England in the 11th century wave of migration that was set off by the Norman Conquest of 1066. The Thurlo family lived in Suffolk, at Thurlow which was in turn derived from the Old English word tryohlaw, meaning dweller by the hill.
Early Origins of the Thurlo family
Suffolk where they held a family seat as Lords of the Manor of Thurlow. Conjecturally, they are descended from Godric, the holder of the King's lands of Great and Little Thurlow at the time of the taking of the Domesday Book in 1086, a census initiated by King William, Duke of Normandy after his conquest of England in 1066. The village at that time consisted of a Church and 33 goats. Today Little Thurlow is a village and civil parish in the St Edmundsbury district and has a population of about 230 as of 2005.
Early History of the Thurlo family
Another 169 words (12 lines of text) covering the years 1775 and are included under the topic Early Thurlo History in all our PDF Extended History products and printed products wherever possible.
Thurlo Spelling Variations
spelling variations are common among many Anglo-Norman names. The shape of the English language was frequently changed with the introduction of elements of Norman French, Latin, and other European languages; even the spelling of literate people's names were subsequently modified. Thurlo has been recorded under many different variations, including Thurlow, Thurlough, Thurlowe, Thurloe, Thurlo, Thurlows, Thurles and many more.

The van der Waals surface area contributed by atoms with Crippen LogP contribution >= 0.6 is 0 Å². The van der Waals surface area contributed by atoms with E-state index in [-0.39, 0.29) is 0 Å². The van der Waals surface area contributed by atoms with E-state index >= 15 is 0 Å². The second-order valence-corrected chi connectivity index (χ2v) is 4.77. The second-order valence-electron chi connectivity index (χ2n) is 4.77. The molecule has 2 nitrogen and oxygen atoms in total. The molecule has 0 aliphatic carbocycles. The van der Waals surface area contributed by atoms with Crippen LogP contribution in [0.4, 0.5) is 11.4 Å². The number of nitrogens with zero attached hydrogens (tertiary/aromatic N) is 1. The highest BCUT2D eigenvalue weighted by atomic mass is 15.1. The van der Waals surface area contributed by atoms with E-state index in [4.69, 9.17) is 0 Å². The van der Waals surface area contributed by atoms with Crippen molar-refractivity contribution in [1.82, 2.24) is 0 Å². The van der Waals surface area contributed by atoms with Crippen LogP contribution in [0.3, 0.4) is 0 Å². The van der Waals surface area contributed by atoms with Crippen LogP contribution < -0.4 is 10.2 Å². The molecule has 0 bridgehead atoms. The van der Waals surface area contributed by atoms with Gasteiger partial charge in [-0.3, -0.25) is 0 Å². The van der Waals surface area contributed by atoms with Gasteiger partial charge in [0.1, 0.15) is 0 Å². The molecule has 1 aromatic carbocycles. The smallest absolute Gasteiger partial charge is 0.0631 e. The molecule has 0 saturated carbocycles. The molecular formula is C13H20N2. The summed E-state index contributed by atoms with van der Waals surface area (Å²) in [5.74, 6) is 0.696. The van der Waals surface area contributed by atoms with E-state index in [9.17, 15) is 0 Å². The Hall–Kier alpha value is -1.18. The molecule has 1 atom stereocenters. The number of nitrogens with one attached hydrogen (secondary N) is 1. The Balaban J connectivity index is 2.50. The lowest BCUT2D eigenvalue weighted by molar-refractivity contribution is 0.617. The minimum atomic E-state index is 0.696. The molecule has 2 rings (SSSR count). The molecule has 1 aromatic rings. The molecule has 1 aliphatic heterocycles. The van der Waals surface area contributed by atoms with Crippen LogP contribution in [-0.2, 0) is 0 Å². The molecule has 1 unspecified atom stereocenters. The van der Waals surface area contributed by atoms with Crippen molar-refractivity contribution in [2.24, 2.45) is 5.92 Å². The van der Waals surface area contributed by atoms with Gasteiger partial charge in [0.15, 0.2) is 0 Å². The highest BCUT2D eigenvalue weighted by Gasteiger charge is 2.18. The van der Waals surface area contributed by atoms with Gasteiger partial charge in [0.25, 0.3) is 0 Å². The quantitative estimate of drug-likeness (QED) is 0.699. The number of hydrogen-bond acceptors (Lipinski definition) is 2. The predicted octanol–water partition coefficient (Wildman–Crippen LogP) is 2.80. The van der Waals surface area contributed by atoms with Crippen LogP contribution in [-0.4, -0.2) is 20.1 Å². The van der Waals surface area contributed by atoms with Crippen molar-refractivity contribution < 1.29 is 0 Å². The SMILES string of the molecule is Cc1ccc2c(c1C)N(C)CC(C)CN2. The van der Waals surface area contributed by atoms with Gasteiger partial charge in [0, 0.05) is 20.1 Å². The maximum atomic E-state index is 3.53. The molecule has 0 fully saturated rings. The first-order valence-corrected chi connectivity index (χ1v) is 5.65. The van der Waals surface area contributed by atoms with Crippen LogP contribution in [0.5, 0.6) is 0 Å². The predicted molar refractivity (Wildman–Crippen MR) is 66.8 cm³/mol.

Early Notables of the Thurlo family (pre 1700)
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Migration of the Thurlo family to Ireland
Some of the Thurlo family moved to Ireland, but this topic is not covered in this excerpt.
Another 87 words (6 lines of text) about their life in Ireland is included in all our PDF Extended History products and printed products wherever possible.
Migration of the Thurlo family to the New World and Oceana
To escape the uncertainty of the political and religious uncertainty found in England, many English families boarded ships at great expense to sail for the colonies held by Britain. The passages were expensive, though, and the boats were unsafe, overcrowded, and ridden with disease. Those who were hardy and lucky enough to make the passage intact were rewarded with land, opportunity, and social environment less prone to religious and political persecution. Many of these families went on to be important contributors to the young nations of Canada and the United States where they settled. Thurlos were some of the first of the immigrants to arrive in North America:
Thurlo Settlers in United States in the 19th Century
The Thurlo Motto
The motto was originally a war cry or slogan. Mottoes first began to be shown with arms in the 14th and 15th centuries, but were not in general use until the 17th century. Thus the oldest coats of arms generally do not include a motto. Mottoes seldom form part of the grant of arms: Under most heraldic authorities, a motto is an optional component of the coat of arms, and can be added to or changed at will; many families have chosen not to display a motto.
Motto: Justitiae soror fides
Motto Translation: Fidelity is the sister of justice.
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